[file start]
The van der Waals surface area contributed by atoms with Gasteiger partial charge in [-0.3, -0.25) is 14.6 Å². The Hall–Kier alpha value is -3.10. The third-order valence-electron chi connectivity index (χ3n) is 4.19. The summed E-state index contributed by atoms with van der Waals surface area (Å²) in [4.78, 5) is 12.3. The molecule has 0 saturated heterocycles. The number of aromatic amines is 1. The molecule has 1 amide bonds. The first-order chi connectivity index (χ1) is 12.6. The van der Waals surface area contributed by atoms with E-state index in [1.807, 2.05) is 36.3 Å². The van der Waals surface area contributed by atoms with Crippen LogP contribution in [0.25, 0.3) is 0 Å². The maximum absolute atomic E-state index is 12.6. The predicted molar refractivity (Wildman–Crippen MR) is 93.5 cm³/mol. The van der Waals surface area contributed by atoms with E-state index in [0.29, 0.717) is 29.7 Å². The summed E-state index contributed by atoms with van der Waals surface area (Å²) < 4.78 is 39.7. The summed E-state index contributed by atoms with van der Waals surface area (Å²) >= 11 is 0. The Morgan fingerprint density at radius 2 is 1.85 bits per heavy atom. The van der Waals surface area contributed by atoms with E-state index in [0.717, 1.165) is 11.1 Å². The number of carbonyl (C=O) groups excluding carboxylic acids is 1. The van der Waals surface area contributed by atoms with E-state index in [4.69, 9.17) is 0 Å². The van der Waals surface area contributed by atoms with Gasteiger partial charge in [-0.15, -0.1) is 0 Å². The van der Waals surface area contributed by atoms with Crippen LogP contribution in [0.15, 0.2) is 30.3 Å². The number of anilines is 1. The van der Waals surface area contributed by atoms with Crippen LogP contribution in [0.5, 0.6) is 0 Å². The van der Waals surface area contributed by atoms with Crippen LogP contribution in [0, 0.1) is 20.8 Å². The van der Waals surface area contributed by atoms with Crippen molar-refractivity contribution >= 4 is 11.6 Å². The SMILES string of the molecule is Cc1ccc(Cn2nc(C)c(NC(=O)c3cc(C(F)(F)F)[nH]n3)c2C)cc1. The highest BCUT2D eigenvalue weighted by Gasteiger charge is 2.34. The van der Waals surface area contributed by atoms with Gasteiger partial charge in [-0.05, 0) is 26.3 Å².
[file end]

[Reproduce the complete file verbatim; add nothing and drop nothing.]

The van der Waals surface area contributed by atoms with Gasteiger partial charge in [-0.3, -0.25) is 14.6 Å². The Hall–Kier alpha value is -3.10. The third-order valence-electron chi connectivity index (χ3n) is 4.19. The summed E-state index contributed by atoms with van der Waals surface area (Å²) in [4.78, 5) is 12.3. The molecule has 0 saturated heterocycles. The number of aromatic amines is 1. The molecule has 1 amide bonds. The first-order chi connectivity index (χ1) is 12.6. The van der Waals surface area contributed by atoms with E-state index in [1.807, 2.05) is 36.3 Å². The van der Waals surface area contributed by atoms with Crippen LogP contribution in [0.25, 0.3) is 0 Å². The maximum absolute atomic E-state index is 12.6. The predicted molar refractivity (Wildman–Crippen MR) is 93.5 cm³/mol. The van der Waals surface area contributed by atoms with E-state index in [0.29, 0.717) is 29.7 Å². The summed E-state index contributed by atoms with van der Waals surface area (Å²) < 4.78 is 39.7. The summed E-state index contributed by atoms with van der Waals surface area (Å²) >= 11 is 0. The Morgan fingerprint density at radius 2 is 1.85 bits per heavy atom. The van der Waals surface area contributed by atoms with E-state index in [0.717, 1.165) is 11.1 Å². The number of carbonyl (C=O) groups excluding carboxylic acids is 1. The van der Waals surface area contributed by atoms with E-state index in [4.69, 9.17) is 0 Å². The van der Waals surface area contributed by atoms with Gasteiger partial charge in [-0.15, -0.1) is 0 Å². The van der Waals surface area contributed by atoms with Crippen LogP contribution in [0.15, 0.2) is 30.3 Å². The number of anilines is 1. The van der Waals surface area contributed by atoms with Crippen LogP contribution in [0.5, 0.6) is 0 Å². The van der Waals surface area contributed by atoms with Crippen LogP contribution in [0, 0.1) is 20.8 Å². The van der Waals surface area contributed by atoms with Crippen molar-refractivity contribution >= 4 is 11.6 Å². The SMILES string of the molecule is Cc1ccc(Cn2nc(C)c(NC(=O)c3cc(C(F)(F)F)[nH]n3)c2C)cc1. The highest BCUT2D eigenvalue weighted by Gasteiger charge is 2.34. The van der Waals surface area contributed by atoms with Gasteiger partial charge in [-0.05, 0) is 26.3 Å².